The past 10 years have seen better drugs, such as the long acting FSH which makes IVF simpler, more personalised protocols like the Invitro maturation cycles for the severely PCOS lady, sophisticated laboratory research and technology underway to select the most viable embryo, embryo biopsy to diagnose the abnormal embryo with a inherited genetic disease such as haemophilia or cystic fibrosis, ovarian tissue freezing to preserve fertility for the female faced with impending loss of ovarian function as a result of chemotherapy for cancer, oocyte(egg) freezing which will revolutionise social egg freezing and egg donation cycles for the older females. I can definitely better appreciate these technological advances in the laboratory as I am also trained with a Masters in Clinical Embryology. So I forsee the technology will enable any adult female to bear a child, when there is sperm, egg and surrogate uterus available for donation or for sale. My hope is that individuals will exercise prudence and the law will play a role in ensuring ethical practices and preventing abuse.

I will never advise a couple to stop trying. Couples can go on trying on their own with regular unprotected sex as long as they are desirous of a child, if they have no obvious infertility issue. The advice to stop is really based on the extent to which the couple is willing to go to based on their particular problem.

Our Services

Offers a wide range of services for the diagnosis & treatment of disorders & diseases of the genito-urinary & gynaecological systems...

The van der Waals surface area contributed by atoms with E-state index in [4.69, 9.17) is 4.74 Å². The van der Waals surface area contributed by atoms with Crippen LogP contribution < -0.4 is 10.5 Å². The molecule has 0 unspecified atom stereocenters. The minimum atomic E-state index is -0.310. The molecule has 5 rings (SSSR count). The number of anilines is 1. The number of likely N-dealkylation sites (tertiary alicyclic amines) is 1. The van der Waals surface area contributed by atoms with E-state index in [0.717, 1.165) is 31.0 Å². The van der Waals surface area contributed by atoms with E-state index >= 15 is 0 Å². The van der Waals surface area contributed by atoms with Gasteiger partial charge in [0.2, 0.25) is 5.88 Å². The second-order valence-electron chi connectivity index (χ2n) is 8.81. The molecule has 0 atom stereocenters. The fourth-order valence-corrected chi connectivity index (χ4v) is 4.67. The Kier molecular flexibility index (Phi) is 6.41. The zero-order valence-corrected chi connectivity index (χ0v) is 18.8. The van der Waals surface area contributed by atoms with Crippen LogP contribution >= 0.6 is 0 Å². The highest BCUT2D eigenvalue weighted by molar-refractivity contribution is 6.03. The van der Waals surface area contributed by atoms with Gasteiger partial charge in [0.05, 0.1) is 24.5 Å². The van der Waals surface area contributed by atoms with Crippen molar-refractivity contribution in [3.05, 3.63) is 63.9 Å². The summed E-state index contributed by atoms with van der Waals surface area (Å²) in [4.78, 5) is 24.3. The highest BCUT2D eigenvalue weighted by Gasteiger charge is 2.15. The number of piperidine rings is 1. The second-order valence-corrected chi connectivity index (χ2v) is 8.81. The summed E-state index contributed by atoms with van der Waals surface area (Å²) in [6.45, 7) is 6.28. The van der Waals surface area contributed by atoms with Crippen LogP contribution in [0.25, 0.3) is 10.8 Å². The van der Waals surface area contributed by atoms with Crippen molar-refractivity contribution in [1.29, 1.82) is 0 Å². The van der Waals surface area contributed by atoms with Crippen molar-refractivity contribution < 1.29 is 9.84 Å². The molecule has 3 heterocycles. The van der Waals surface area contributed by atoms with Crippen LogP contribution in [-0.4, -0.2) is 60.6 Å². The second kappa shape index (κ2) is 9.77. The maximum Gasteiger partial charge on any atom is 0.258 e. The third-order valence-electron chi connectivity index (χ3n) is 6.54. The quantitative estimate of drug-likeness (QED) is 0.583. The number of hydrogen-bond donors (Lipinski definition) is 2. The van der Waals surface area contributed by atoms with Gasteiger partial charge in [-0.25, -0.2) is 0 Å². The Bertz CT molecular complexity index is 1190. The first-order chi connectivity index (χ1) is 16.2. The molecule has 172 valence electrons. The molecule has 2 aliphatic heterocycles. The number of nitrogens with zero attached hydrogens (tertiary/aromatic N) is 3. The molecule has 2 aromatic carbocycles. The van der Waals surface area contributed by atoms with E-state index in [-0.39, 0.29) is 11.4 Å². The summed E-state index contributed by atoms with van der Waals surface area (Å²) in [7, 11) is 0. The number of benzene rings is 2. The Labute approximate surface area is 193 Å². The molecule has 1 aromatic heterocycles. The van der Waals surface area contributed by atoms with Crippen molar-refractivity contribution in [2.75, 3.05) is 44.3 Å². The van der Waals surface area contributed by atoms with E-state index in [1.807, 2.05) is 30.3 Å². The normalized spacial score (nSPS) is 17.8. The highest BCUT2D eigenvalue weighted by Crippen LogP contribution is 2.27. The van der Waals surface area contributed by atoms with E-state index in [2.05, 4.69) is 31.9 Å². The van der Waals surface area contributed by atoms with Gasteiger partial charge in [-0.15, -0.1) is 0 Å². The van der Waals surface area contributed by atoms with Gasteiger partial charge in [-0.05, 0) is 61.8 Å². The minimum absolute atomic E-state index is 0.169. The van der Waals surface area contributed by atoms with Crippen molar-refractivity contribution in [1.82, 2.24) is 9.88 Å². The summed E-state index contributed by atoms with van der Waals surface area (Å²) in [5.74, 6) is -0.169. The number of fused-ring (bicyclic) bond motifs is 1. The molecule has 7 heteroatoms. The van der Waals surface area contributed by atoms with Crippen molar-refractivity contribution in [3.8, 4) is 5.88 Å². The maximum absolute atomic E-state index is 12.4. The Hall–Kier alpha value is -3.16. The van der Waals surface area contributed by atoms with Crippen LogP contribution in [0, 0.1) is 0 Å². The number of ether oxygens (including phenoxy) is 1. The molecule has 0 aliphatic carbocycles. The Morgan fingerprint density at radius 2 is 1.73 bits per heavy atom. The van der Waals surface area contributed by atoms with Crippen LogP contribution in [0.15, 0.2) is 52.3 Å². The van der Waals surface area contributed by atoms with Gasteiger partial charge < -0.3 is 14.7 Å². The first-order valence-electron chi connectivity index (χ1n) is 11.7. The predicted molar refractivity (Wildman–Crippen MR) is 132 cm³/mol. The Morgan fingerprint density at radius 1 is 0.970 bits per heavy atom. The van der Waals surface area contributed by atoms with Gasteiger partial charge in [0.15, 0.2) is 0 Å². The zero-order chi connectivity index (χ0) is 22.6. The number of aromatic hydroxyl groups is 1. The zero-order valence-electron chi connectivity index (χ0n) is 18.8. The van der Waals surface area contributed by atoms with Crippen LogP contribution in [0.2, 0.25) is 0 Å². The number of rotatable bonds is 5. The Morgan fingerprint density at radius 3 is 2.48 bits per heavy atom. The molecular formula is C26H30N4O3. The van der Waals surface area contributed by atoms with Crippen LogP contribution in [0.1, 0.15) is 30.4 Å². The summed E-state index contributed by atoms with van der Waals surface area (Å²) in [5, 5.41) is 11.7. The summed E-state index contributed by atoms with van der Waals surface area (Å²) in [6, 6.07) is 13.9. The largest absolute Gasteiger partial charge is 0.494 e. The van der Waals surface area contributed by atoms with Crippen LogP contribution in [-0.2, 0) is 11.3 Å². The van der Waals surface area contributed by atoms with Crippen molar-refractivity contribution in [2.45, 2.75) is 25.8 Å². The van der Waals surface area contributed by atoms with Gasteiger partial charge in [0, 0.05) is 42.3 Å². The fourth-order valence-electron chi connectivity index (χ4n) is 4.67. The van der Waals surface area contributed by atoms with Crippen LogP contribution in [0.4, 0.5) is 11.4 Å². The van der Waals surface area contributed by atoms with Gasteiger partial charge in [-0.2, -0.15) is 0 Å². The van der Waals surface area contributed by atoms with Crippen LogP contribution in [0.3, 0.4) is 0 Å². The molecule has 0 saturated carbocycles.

Kidney Stones are actually minerals built up in the bladder that have coalesced into small "stones"...

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Kidney Stones

The sub-fertile couple is assessed together to ensure that any potential cause identified early...

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The prostate is a small gland found in men, and is about the size and shape of a walnut...

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Urinary Incontinence is the loss of control over one’s bladder...

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There are several types of urological cancers, some found only in men, and others, in both men and women...

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Urological Cancer

While women’s conditions have been given significant attention in both the medical field (as seen from the huge Gynaecology branch) and in mainstream conversations...

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Men’s Health